But men wearing heels is more than just a fashion trend — it’s a movement. Genderless shoe brands like Kira Goodey and Lidia Talavera are looking to make the footwear industry more inclusive, one heel at a time.

Goodey launched her self-titled brand seven years ago, offering a wide range of high heels on a made-to-order basis. Available in European sizes 35-46 (US 5-12), the cartoonish designs — which feature chunky platforms and notice-me textures like faux croc and iridescent leather — have been worn by the likes of Lady Gaga and Doja Cat. Though Goodey’s heels have always been made for men and women, she only recently labeled her brand as “genderless.”

“People are actually searching for genderless heels, or heels for men, or heels for larger sizes,” she said. “I realized that I actually needed to shout that.”

For All

Kira Goodey debut campaign.Kira Goodey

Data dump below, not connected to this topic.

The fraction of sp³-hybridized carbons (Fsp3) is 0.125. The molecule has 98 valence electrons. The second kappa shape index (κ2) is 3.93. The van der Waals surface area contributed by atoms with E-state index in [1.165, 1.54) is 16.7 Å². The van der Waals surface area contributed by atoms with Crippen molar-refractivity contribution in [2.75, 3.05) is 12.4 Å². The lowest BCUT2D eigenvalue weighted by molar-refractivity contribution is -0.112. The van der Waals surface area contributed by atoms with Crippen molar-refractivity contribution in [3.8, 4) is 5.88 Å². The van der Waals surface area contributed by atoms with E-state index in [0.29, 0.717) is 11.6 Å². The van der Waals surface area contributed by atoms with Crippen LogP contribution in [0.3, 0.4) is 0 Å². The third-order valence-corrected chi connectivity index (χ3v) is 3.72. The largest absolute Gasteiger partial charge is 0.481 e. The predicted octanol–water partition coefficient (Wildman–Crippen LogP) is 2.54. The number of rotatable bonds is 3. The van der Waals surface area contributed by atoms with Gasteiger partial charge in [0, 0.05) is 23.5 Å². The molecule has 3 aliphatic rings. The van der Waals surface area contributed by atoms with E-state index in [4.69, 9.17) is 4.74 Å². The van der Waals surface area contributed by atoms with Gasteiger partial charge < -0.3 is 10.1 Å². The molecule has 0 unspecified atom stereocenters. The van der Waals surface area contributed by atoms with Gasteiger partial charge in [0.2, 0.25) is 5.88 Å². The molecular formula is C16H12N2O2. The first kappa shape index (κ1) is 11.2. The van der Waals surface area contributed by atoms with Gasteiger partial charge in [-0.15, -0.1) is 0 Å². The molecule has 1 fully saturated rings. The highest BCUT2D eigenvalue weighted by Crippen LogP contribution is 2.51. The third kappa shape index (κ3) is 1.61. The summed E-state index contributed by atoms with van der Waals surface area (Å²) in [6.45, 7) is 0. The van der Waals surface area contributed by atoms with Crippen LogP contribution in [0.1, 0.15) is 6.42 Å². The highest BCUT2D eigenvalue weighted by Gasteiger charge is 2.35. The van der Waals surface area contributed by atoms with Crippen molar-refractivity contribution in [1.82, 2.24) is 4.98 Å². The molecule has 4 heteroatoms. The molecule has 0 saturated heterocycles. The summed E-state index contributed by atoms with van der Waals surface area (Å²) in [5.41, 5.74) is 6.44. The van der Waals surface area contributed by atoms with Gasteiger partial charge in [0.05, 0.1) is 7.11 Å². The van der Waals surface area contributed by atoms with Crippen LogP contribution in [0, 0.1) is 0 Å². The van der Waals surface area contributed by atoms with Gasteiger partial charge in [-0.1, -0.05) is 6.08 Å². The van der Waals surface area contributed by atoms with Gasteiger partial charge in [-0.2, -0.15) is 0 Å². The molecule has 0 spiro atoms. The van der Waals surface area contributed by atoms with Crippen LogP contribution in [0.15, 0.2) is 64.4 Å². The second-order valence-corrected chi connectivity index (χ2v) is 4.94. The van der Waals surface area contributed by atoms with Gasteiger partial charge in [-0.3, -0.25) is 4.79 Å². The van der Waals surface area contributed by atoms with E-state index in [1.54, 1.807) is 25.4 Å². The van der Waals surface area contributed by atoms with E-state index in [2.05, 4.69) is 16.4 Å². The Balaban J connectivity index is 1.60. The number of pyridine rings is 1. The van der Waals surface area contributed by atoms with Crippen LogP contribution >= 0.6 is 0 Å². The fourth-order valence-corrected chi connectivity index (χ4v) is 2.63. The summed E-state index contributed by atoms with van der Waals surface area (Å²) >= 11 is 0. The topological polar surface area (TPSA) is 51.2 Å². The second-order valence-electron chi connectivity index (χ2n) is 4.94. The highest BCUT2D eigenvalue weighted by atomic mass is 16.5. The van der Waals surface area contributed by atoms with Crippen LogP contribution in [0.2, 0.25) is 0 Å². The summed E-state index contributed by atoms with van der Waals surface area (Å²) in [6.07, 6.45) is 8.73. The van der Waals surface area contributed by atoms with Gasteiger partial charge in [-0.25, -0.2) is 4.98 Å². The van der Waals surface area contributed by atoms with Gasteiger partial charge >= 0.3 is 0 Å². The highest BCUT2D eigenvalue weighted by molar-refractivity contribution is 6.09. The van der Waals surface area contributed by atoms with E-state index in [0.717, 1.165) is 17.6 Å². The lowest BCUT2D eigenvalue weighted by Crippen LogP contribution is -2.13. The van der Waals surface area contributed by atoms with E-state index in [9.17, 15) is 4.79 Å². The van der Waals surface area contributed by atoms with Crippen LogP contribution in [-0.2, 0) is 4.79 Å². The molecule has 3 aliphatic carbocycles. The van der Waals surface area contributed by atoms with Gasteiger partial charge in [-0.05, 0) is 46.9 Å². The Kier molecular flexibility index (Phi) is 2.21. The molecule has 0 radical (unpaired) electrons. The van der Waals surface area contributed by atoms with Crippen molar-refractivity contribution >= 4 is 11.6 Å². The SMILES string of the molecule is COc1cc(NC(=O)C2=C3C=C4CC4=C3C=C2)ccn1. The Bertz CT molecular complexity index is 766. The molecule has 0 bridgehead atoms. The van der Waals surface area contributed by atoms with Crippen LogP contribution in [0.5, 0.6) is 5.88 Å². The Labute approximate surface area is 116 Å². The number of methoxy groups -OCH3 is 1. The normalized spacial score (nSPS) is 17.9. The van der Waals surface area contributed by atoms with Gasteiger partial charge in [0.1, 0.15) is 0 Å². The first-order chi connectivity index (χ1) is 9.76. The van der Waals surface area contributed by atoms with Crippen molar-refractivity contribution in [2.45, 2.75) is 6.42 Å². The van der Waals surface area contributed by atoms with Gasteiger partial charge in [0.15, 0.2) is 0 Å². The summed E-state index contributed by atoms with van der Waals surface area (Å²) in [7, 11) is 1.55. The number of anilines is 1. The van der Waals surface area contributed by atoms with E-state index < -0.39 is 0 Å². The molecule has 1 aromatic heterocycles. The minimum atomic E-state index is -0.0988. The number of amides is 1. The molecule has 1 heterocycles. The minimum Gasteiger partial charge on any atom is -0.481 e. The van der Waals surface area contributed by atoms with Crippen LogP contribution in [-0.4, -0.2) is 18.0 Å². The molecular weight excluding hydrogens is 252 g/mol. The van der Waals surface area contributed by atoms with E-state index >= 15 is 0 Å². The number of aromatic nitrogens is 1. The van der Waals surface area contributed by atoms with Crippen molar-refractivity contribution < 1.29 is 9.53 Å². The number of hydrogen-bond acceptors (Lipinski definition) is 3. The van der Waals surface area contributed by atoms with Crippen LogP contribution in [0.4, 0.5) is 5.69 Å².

Creating a genderless offering comes naturally to Goodey, who actually began her design career making heels for men and women while apprenticing for a bespoke fetish shoe company. (In the fetish subculture, men have worn stilettos and spiky boots for decades, but solely for use in the bedroom). While starting her own label, Goodey also worked for luxury shoe brands Nicholas Kirkwood and Jimmy Choo, where she discovered the limitations of mainstream shoemaking. “Most machinery in factories that are making high-heeled shoes only accommodate up to a certain size,” she said, explaining that standard heel press machines — which attach the heel to the sole — only fit up to a US size 11 or 12.

Lidia Talavera, who produces her gender-neutral high heels at a small factory in Mexico, tackled this challenge by building her own shoe molds to fit the desired size range, which includes men’s sizes 7-15.5 and women’s sizes 4-13. Making each mold for each size, finding the correct machinery, and creating test models was a lengthy two-year process that Talavera started in 2018, and the eponymous brand officially launched in 2020.